Over the years, many prominent landscape designers have had their hand in the design. One of my favorites, Beatrix Farrand (she designed Dumbarton Oaks), laid out the East Garden at the request of Ellen Wilson, wife of Woodrow. It featured a lily pond. Decades later, Jacqueline Kennedy asked Rachel "Bunny" Mellon to redesign the garden and it became the Rose Garden as it is known today. 

Edith & Woodrow Wilson in the East Garden, 1916.

Below, the left photo shows the redesigned East Garden, now called the Rose Garden. The photo on the right as it appears recently. It is pretty much the same except the crabapples are gone and a sidewalk has been installed.

In 1935, President Roosevelt sought advice from Frederick Law Olmsted Jr. on improving the South Lawn. He emphasized the large trees and shrubs along the perimeter for privacy and an open vista in the central area so that the house could be seen by visitors. Which explains the view in the earlier photo that I took on my visit.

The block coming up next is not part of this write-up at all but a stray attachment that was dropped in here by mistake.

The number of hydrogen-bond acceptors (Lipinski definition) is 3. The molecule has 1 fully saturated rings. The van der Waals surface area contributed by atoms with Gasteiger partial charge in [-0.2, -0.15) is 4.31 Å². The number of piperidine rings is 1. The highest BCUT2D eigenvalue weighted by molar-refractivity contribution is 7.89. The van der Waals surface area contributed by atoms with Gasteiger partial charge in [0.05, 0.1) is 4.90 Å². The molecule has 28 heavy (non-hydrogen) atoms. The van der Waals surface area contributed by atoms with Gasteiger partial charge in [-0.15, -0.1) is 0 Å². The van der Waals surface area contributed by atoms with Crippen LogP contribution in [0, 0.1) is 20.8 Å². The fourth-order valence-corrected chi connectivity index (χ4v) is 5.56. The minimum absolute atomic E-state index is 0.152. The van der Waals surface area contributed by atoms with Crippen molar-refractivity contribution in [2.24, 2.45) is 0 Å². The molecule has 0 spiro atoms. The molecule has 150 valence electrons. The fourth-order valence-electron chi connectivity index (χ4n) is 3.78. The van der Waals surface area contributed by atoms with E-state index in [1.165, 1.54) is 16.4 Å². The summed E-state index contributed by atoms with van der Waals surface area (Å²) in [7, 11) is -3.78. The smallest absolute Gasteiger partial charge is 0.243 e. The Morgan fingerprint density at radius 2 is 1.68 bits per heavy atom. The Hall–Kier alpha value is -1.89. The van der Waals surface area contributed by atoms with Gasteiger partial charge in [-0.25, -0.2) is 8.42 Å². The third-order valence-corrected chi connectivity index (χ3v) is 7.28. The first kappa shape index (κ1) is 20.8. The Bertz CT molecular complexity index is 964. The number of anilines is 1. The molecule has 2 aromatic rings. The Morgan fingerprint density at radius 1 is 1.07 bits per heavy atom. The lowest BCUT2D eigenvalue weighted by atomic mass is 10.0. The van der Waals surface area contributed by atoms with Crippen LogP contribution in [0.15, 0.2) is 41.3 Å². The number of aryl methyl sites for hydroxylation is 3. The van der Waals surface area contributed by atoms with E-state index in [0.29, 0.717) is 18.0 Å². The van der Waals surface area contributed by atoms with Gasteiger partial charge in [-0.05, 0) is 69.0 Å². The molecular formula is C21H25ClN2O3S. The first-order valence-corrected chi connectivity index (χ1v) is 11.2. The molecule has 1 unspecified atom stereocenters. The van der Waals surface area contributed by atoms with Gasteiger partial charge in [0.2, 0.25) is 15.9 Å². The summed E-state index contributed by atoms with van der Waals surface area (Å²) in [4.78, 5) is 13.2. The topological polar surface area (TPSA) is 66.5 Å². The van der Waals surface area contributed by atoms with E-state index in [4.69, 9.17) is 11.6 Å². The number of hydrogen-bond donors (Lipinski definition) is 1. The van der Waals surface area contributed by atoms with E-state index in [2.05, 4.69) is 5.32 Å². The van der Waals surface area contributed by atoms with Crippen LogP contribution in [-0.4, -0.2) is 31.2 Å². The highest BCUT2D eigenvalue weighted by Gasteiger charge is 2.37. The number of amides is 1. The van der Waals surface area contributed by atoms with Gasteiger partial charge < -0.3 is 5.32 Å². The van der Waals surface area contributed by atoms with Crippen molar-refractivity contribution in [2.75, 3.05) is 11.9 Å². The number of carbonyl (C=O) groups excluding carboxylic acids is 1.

Here is an interesting photo from the 1860s that shows people lounging on a wall in front of the South Lawn. The wall was later removed in 1873. Note the graffiti on the wall! It looks like people have always felt the need to muck up public walls with their ugliness.

The book is generously illustrated with photographs, both historical and contemporary as well as maps, drawings, paintings, etc. There is a list of gardeners who have been employed by the White House with biographical information and a list of their notable contributions. An inventory of plants includes all the trees and shrubs and the dates that they have been in the garden.  

This is another winner from Marta McDowell. I hear that her next book will focus on gardening themes in crime fiction. I will be looking forward to that.

Text and photos by Phillip Oliver, Dirt Therapy


  1. I too have enjoyed a number of Marta's other books. Will check this one out. Have never been nor am I likely to go to DC so will visit vicariously through the book